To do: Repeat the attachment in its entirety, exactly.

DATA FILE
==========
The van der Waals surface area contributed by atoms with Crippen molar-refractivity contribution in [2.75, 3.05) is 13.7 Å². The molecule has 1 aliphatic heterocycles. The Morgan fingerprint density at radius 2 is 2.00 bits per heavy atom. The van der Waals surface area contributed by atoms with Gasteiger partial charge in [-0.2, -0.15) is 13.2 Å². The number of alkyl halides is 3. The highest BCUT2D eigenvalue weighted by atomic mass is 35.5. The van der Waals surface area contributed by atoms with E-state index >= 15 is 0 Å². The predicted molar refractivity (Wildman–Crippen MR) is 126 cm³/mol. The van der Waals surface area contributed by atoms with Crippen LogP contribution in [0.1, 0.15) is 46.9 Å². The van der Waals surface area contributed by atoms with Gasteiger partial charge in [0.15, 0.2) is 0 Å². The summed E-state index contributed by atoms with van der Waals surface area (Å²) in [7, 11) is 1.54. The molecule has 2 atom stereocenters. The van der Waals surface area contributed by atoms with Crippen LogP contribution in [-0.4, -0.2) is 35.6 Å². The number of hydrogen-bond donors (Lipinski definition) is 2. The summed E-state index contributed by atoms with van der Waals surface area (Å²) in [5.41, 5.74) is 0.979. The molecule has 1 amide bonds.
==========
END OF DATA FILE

The van der Waals surface area contributed by atoms with Crippen molar-refractivity contribution in [2.75, 3.05) is 13.7 Å². The molecule has 1 aliphatic heterocycles. The Morgan fingerprint density at radius 2 is 2.00 bits per heavy atom. The van der Waals surface area contributed by atoms with Gasteiger partial charge in [-0.2, -0.15) is 13.2 Å². The number of alkyl halides is 3. The highest BCUT2D eigenvalue weighted by atomic mass is 35.5. The van der Waals surface area contributed by atoms with E-state index >= 15 is 0 Å². The predicted molar refractivity (Wildman–Crippen MR) is 126 cm³/mol. The van der Waals surface area contributed by atoms with Crippen LogP contribution in [0.1, 0.15) is 46.9 Å². The van der Waals surface area contributed by atoms with Gasteiger partial charge in [0.15, 0.2) is 0 Å². The summed E-state index contributed by atoms with van der Waals surface area (Å²) in [7, 11) is 1.54. The molecule has 2 atom stereocenters. The van der Waals surface area contributed by atoms with Crippen LogP contribution in [-0.4, -0.2) is 35.6 Å². The number of hydrogen-bond donors (Lipinski definition) is 2. The summed E-state index contributed by atoms with van der Waals surface area (Å²) in [5.41, 5.74) is 0.979. The molecule has 1 amide bonds.